Wednesday, August 31, 2011

Meanwhile, back at the ruined keep

We had the whole gang together for this one and it was another good session. Since the party had been split due to scheduling issues in the last two games I was at a loss initially at how I was going to get everyone's favorite halfling (Anistania) out of Milham and into the basement of the ruined keep deep in the forest without breaking all the laws of time and space. The simple answer is I didn't and we all agreed that Thedric had left a trail of marks on the rocks and trees which enabled her to get caught up with them just in time. I think it's for the best really and certainly in the spirit of the game BECAUSE IT IS SUPPOSED TO BE FUN.

Anyway it was fun. Right off the bat they realized that they might be biting off more than they could chew if they simply charged up the stairs into the ruined tower. They were certainty happy to see Ann the rogue and they immediately sent her into grave danger sneaking up the stairs to see what was up there. She saw this was the courtyard area at night and there were some hobgoblin guards standing about and another gang of hobs betting on a hob with a knife vs. wild boar fight.  Henril (a fighter) was all for rushing the hobgoblins but the others were a tad concerned, especially Ann who had fresh memories of her last brush with two to one odds.  After some discussions it was decided that Colin and Ann would scatter the steel shot from their slings on a couple key stairs and they would cause a disturbance and then wait at the bottom.  It was the old battle of Thermopylae ploy.  While a discussion broke out over who would go up and cause the disturbance, Henril decided to run up the stairs and toss a hobgoblin head out into the courtyard.  Things got quiet and then hobgoblins began rushing down the stairs - where many fell on the steel shot and/or were kneecapped by Colin and Henril at the bottom of the stairs.  There were three waves of hobgoblins as first the nearby guards, then the gamblers, and finally the remaining guards came running down the stairs.  By the end all the steel shot was scattered and the guards were climbing over the bodies of their comrades.  By the time things quieted down the gang had managed to kill 15 hobgoblins and although they were pretty beat up, Henril and Colin ran up the stairs to finish off any remaining foes.  Suddenly they were gripped by an unreasoning terror.  Colin managed to shrug it off but Henril started running for his life back down the stairs and down into the passages below the tower.  The party broke and ran - following Henril down into the caves.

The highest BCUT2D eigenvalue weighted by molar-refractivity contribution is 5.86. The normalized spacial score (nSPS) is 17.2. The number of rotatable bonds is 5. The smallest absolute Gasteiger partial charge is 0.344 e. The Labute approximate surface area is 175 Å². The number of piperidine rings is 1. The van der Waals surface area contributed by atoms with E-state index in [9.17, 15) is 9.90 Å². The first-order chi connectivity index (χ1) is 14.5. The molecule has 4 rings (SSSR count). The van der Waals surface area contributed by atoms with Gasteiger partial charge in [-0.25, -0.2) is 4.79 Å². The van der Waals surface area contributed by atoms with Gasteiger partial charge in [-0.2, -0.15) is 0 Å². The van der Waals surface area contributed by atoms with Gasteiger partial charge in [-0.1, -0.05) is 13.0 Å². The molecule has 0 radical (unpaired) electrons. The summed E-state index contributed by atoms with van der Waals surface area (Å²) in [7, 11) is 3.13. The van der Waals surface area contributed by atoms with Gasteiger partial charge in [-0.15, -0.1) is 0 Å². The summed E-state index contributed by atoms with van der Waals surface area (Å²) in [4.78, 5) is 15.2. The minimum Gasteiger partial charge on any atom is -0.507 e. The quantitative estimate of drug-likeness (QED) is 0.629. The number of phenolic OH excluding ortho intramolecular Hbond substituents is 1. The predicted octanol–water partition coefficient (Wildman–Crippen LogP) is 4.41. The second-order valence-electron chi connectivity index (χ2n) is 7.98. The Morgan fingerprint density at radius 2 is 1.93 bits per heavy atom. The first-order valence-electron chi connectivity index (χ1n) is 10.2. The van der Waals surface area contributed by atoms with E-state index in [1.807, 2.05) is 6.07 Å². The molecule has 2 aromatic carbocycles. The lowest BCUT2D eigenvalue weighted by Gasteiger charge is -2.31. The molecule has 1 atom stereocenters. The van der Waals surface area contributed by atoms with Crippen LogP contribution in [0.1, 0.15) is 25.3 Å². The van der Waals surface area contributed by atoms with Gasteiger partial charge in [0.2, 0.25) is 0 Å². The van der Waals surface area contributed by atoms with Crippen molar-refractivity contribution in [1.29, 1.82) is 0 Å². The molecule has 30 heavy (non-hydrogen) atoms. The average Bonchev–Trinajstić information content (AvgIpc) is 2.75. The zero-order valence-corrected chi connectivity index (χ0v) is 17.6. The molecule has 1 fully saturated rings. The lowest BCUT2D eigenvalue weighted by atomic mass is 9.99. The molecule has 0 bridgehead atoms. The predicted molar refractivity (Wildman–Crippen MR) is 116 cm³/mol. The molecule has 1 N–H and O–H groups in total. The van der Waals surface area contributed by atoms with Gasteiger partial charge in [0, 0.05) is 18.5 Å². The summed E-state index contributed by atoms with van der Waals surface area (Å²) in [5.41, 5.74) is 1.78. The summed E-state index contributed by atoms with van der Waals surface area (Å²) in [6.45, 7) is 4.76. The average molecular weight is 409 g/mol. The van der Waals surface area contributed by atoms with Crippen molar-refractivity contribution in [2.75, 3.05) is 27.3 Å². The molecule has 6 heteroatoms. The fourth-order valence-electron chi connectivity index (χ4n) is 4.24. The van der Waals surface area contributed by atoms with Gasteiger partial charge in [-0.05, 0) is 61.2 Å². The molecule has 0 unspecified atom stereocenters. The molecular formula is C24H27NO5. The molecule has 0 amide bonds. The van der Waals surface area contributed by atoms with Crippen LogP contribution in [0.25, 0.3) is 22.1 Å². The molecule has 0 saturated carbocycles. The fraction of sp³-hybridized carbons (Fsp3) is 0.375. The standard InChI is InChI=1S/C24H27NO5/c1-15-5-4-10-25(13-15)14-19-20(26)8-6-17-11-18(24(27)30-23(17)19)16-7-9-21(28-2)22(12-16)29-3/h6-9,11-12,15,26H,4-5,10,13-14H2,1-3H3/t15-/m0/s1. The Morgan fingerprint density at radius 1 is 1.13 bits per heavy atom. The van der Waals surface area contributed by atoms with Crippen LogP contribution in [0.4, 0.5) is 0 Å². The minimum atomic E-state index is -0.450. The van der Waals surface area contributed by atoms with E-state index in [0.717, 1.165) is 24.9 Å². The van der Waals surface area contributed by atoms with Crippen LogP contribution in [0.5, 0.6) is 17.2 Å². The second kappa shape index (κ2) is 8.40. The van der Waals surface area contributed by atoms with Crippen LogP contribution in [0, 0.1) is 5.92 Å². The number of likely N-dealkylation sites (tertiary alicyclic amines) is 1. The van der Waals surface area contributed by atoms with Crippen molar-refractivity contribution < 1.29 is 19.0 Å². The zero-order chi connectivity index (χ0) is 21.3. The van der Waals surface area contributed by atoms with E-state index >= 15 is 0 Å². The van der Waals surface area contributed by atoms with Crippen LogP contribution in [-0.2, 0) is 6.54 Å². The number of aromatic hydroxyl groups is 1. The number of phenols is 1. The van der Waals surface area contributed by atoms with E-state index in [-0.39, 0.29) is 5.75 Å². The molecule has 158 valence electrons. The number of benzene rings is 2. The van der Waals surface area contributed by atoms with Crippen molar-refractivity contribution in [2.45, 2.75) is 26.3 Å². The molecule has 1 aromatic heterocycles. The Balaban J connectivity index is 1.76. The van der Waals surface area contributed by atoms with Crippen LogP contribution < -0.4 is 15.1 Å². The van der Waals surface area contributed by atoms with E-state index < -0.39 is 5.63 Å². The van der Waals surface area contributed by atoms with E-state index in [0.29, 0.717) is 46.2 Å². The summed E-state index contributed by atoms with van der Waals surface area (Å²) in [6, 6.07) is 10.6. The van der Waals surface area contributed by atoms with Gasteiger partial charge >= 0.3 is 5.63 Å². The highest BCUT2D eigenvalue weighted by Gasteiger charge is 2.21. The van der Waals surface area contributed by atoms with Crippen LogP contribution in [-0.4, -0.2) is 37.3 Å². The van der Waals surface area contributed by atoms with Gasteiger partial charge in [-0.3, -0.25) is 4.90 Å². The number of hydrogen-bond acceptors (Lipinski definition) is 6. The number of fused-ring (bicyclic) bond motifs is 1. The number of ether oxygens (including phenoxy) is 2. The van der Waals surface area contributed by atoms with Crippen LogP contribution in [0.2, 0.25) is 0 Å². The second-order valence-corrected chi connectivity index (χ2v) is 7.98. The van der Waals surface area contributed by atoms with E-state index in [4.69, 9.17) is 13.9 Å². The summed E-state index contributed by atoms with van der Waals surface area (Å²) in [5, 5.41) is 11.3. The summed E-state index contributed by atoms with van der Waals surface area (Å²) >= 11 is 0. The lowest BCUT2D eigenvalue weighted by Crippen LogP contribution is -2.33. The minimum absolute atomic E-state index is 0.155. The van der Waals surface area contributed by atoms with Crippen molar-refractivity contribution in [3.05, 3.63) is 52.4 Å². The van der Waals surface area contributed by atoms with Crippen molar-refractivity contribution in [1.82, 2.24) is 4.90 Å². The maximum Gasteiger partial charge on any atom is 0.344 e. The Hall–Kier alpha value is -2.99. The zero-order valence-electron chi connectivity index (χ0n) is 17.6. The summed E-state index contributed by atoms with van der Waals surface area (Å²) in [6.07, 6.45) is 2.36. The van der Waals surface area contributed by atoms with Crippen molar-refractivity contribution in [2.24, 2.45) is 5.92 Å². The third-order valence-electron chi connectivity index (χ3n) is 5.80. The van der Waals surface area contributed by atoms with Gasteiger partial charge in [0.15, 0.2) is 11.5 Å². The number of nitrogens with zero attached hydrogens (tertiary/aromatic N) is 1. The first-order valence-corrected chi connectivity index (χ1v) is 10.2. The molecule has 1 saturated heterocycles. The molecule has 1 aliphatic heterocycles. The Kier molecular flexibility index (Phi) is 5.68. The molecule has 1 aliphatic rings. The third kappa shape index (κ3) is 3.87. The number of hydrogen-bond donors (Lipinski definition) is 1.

I'd demolish some of these hobs about now...
That fear spell probably saved them since by they time they caught up with Henril he had almost ran back to the room with the rusted portcullis and the pool of leaches.  They took stock and realized that they were very badly worn and needed rest so they rested for 4 hours and gained back 1/4 hp.  Henril was the one who now needed to be convinced to return as he didn't feel they would fare well against 'the wizard in his lair'.  It turns out that there were only a handful of hobgoblins left in the keep, including a hobgoblin shaman.  The party returned to the courtyard and once again fell victim to fear.  Thedric and Henril managed to shake it off and began to fight the guards on the stairs up to the keep wall when the shaman cast a darkness spell and they were fighting blind.  I realized I didn't have rules for blind fighting so I set a -6 modifier and they whacked away at each other - Henril breaking his weapon with a critical fumble.  The rest of the party, Ann, Tom and Colin came to their senses and returned to the courtyard.  They decided to come up the stairs on the other side of the courtyard and burst in the door where the shaman was.  Colin continued his charge - smashing the shaman into little bits.  The darkness winked out and Henril and Thedric dispatched the guards.

And there was much rejoicing.  They searched the tower and found lots of loot - table wear, linens, food and weapons - much of it obviously bandit plunder from around the Milham area.  The keep appeared to have been in the process of the latest in the line of many renovations by the wizard Criel when it was captured by hobgoblins.  There was evidence of a fight and many of the rooms had been destroyed and sacked. They found the mage's secret study and a couple of scrolls and some funky candles.  They ate the wild boar and dined on the finest tidbits in the pile and rested for the whole day.  The next day, worried that more hobgoblin raiding parties would be returning, they hitched up the six horses and three wagons in the courtyard, and loaded up as much of the loot as they could carry.  By their calculations they were just south of the town of Foxhollow and so they followed a rough wagon trail north (the other lead off to the south east).  They had a run in with some big spiders and another woodcutter (who Henril scared off with the worst ever attempt to act as an inconspicuous traveller and not a bandit).  They finally made it to Foxhollow and found an inn for the night.